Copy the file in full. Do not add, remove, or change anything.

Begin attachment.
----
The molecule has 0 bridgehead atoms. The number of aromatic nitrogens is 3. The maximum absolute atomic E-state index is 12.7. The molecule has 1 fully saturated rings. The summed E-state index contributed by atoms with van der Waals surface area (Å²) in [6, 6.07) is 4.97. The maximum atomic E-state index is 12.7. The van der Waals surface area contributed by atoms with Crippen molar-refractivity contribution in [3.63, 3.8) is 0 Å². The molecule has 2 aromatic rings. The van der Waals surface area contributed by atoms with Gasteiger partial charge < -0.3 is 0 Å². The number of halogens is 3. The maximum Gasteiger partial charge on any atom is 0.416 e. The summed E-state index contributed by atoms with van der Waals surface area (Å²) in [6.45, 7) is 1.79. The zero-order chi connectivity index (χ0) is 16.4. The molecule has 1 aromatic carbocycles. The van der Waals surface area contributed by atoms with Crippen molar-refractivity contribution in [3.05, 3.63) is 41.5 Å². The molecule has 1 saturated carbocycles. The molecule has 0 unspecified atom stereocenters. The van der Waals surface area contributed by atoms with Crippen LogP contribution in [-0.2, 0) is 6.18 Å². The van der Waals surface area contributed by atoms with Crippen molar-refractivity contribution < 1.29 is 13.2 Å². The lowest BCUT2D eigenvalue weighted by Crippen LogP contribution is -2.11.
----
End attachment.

The molecule has 0 bridgehead atoms. The number of aromatic nitrogens is 3. The maximum absolute atomic E-state index is 12.7. The molecule has 1 fully saturated rings. The summed E-state index contributed by atoms with van der Waals surface area (Å²) in [6, 6.07) is 4.97. The maximum atomic E-state index is 12.7. The van der Waals surface area contributed by atoms with Crippen molar-refractivity contribution in [3.63, 3.8) is 0 Å². The molecule has 2 aromatic rings. The van der Waals surface area contributed by atoms with Gasteiger partial charge < -0.3 is 0 Å². The number of halogens is 3. The maximum Gasteiger partial charge on any atom is 0.416 e. The summed E-state index contributed by atoms with van der Waals surface area (Å²) in [6.45, 7) is 1.79. The zero-order chi connectivity index (χ0) is 16.4. The molecule has 1 aromatic carbocycles. The van der Waals surface area contributed by atoms with Crippen molar-refractivity contribution in [3.05, 3.63) is 41.5 Å². The molecule has 1 saturated carbocycles. The molecule has 0 unspecified atom stereocenters. The van der Waals surface area contributed by atoms with Crippen LogP contribution in [-0.2, 0) is 6.18 Å². The van der Waals surface area contributed by atoms with Crippen molar-refractivity contribution < 1.29 is 13.2 Å². The lowest BCUT2D eigenvalue weighted by Crippen LogP contribution is -2.11.